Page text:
Are these warm sunny days making you itchy to plant things? Sprouts has plenty of frost tolerant plants that could go in the ground this weekend, so plan your weekend to satisfy that spring fever itch!
Vegetable gardeners, now is the time to plant brassica family (broccoli, cabbage, cauliflower, and Brussels sprouts). Sure, they can go in the ground later, but planting them now means you’ll be feasting on garden treats sooner rather than later! The same goes for celery, leeks, and either onion plants or sets. Be aware that plants will need a few days to harden off, while sets (bulbs) can go straight into the ground. The beauty of sets is they have their own water reserve, so if moisture is not on the horizon, they can might be your best bet.
Perennial crops can be planted now. Our asparagus and rhubarb are hardened off for light frosts, but cover them if temps dip down to low 20s. The artichokes haven’t been hardened off yet, but don’t let that stop you. Artichokes, and other plants that are still used to the greenhouse, need to be hardened off before being planted. Hardening is an easy process, and this article explains it well.
If you’re not on a low-carb diet and want more potatoes in your life, this is perfect planting time for spuds. Start direct seeding your leafy greens- lettuce, spinach, arugula, kale, sorrel, bok choy, and chard. They’ll be up and growing soon! Plant some every two weeks so you’ll always have a new crop to replace to old, bolted and bitter. If you want a head start on your home-grown salads, we have kale, bok choy, chard, beets and lettuce mixes that are leafed out and ready to be transplanted.
Peas – sugar, snap or shelling- are very cold hardy, so drop a row of peas in the ground while you’re at it. Turnips, kohlrabi, parsnips, radishes, beets, and carrots are root vegetables, so they should be direct seeded, and that can happen now. They’ll appreciate the chance to get their growing and production done before summer’s hot days come along. If you missed the chance to plant garlic in the fall, consider planting a spring variety in the coming couple of weeks.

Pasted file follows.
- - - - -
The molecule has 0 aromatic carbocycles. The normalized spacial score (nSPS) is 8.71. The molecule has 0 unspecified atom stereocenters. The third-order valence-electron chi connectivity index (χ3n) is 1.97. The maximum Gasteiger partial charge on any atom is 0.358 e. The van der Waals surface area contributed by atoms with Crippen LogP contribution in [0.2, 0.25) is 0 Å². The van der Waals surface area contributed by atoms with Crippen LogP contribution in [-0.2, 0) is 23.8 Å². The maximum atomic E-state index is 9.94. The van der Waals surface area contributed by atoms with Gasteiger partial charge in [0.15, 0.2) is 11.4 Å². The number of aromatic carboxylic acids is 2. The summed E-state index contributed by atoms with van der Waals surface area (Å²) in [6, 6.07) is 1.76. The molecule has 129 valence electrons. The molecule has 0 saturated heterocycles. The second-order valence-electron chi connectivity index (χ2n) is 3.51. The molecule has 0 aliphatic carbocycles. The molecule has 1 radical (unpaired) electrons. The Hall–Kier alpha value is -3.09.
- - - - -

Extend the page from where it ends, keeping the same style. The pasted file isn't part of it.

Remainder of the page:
Life is not just about vegetables. At least a few (hundred) of us are craving color in our lives! Thankfully, there are a number of flowering annuals that are also frost tolerant. Pansies and violas are blooming away, and sure to put a smile on your face. The wall of calibrachoas (aka million bells, or callies, or “those flower that look like small petunias but aren’t petunias”) is full of vibrant colors. Petunias- the real petunias- are blossoming, and the variety of colors is fantastic. Petunias can handle frost, but won’t do much growing until days get warmer. Osteospermums or African daisies are bursting with flower buds, and a few have popped open. Snap dragons are a remarkably frost tolerant plants and come in a variety of heights and colors. This year’s batch of perennials that were seeded in winter are now outside, hardened off, and ready to be established in your yard. Some are even blooming already!
If bulbs are your thing, there are a number of spring bulbs to consider planting now: dahlias, lilies, callas, and gladiolus. All have a variety of colors to choose from, and do well in our area. Budget minded gardeners might consider sowing flowering sweet peas, pansies and bachelor’s buttons seeds in your garden beds. They all flower prolifically for a long time.
In case you’re leaning more towards permanent plants, spring is a fabulous time to plant trees, shrubs, and perennials. The soil has gathered moisture through recent storms, and has softened up. Digging is easier now then in the fall after heat and low moisture has compacted the soil to a cement-like state.
So go ahead, scratch that gardening itch!